If I had to list my top three worst habits, it would go as follows: slouching, swearing and keeping my finances in order.

Until I can find an app to address slouching and swearing, I am all about this Mint budgeting app.

Like many of my Navy shipmates, I found solace in the military after struggling through not even a year of higher learning — with zero support from my parents. I don’t know what they thought I would learn trying to balance a part-time job with the workload required for my scholarship, but sleep was non-existent and money was tight. I have a lot of stories about stretching my dollars in those days that I’m sure sound familiar to many people. That all ended the minute I got on a plane to basic training right after Christmas. I barely even said goodbye to my parents. It was more like, “Thanks for nothing, I’m out.”

The government started paying me more money than I had time to spend from the day I went to boot camp. While everyone was spending their hard-earned pay on phone calls home in tears, I was chatting it up with my friends from school, who were all still in disbelief at what I had done.

Once we graduated boot camp, the first thing we did was rent limos and go sightseeing in Chicago, eating steak dinners and celebrating our new freedom as adults with money. Abroad was even crazier, as the dollar was quite strong and the military actually pays you extra allowances, including housing, food and cost of living, in addition to your basic pay.

This was the prime of my life — time off was abundant, and so were trips all over Europe and the Mediterranean. Plus, I had just discovered Victoria’s Secret and Spiegel catalogs. I had memorized my credit card number before my Italian phone number.

At 19, I was living large in my own house with nobody to tell me that I should start thinking about saving for my future.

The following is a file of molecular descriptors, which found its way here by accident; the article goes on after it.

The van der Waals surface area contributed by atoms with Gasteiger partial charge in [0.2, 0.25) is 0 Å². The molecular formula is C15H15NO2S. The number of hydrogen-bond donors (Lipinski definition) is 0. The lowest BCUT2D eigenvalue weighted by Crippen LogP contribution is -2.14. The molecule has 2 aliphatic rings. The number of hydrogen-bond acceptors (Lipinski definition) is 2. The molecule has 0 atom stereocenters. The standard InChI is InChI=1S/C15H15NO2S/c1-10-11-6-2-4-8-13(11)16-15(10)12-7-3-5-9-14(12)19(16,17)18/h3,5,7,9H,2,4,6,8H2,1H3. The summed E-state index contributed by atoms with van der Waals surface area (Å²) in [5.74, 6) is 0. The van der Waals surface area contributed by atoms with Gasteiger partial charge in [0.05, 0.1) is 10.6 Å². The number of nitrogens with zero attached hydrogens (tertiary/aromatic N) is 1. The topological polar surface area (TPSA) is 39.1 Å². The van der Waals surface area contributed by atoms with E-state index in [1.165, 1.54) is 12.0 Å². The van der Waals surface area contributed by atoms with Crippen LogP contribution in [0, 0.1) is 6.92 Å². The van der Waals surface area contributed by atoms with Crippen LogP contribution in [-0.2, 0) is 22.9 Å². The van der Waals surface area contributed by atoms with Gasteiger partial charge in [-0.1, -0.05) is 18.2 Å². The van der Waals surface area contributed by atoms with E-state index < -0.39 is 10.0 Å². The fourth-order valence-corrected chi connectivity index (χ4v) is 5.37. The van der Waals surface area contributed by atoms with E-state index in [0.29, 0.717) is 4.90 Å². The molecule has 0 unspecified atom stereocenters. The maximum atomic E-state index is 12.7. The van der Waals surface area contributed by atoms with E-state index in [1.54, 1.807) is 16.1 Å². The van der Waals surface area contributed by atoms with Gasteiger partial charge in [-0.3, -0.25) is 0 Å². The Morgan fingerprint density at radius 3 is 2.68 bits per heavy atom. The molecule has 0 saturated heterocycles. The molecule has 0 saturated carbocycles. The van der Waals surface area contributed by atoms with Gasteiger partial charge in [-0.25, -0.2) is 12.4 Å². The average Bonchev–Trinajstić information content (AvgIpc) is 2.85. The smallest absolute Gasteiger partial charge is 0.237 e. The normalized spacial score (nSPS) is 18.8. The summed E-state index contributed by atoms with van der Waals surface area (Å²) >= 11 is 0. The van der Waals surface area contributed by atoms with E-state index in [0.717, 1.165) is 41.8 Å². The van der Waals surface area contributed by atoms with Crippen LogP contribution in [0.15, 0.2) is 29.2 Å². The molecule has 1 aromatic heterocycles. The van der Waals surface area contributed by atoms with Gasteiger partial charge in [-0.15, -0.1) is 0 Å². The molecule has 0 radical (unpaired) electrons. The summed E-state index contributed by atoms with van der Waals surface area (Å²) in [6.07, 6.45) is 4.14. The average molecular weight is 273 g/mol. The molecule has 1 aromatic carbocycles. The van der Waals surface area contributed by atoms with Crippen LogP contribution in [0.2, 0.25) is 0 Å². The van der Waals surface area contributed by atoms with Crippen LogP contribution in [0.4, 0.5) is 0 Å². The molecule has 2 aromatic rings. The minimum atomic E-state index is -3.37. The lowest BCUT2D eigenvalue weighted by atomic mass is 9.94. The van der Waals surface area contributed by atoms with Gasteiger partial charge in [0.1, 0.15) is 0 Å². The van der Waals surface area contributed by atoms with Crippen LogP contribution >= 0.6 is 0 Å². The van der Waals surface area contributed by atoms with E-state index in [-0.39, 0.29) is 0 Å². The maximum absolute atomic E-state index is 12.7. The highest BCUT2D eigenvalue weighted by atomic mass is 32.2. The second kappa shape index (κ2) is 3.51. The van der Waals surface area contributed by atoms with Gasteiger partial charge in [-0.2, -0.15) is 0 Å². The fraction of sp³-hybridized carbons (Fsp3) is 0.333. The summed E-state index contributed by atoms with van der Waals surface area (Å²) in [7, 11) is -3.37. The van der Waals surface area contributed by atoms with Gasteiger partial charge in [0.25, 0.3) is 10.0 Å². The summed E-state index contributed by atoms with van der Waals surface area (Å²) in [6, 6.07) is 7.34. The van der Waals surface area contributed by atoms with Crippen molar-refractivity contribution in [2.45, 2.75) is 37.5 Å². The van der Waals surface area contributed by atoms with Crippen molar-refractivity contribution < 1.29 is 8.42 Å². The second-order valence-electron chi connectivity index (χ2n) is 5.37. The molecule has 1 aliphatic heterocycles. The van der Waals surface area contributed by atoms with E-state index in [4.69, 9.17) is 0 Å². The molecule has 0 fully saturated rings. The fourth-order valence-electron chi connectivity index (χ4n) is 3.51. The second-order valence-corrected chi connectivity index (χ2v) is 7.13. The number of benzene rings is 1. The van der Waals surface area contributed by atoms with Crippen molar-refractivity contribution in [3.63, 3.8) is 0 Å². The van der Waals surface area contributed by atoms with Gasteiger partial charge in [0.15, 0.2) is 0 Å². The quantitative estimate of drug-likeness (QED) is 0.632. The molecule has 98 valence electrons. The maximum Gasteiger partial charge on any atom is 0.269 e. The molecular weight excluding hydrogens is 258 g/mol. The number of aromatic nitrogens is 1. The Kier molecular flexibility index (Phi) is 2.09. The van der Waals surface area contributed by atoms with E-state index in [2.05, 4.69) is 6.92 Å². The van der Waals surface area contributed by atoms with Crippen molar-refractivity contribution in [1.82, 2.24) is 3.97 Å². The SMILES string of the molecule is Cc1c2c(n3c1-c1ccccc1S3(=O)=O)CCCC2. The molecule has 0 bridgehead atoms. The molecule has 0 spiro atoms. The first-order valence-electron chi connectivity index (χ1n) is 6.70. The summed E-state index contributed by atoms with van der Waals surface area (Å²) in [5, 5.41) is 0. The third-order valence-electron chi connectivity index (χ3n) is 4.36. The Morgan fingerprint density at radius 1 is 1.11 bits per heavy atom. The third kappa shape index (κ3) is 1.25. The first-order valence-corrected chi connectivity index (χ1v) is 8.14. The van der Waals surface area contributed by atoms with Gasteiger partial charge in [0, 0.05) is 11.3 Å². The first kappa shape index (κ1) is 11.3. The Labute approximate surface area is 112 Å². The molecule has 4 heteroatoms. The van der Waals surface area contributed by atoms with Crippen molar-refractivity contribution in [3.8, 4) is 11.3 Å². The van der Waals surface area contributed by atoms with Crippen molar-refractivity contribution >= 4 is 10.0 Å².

I should have been scared. Instead, I was the happiest person you ever met. By the time I got to Hawaii, I was high ranking and raking in tons of other allowances that pop up as your career develops. Getting out of the Navy in 2006 was a full stop as far as the unlimited cash flow — and taught me very quickly about budgeting my money. No more shopping trips to BCBG every Thursday to prepare for my weekends. No more bottle service, no more flying my friends to Hawaii to see me, no more elaborate dinners three times a week. Life had to get ugly to make up for all that pretty.

The thing is, when I had tons of money, all I wanted to do was spend it — on myself, on everyone in my life. I couldn’t help it. Whenever a paycheck comes, I’m in a great mood. Money is happiness.

As much as I love money, it also sucks. It’s the source of so much anger and resentment as well. I’m not sure how to find the balance.

I just know now what I wish I knew as a tween: budget! Mint is a free app that pools together all of your financial accounts, so you always know what you’re working with at a touch of the screen. You can customize a budget that’s right for you, but more importantly, you can work to follow it by tracking investments and spending.

I’m prepared for the discipline I know it’s going to take to work more than play for a while to catch up, but I have a feeling this app will help me save in my 40s.

Christa Wittmier is “SUPERCW” on all social media. Find her on Snapchat, Soundcloud, Twitter, Vine and Insta-gram. By night, she is known as DJ SuperCW. By day, she is known as senior marketing director for Young’s Market Company of Hawaii. Her nightlife blog SuperCity runs every Wednesday on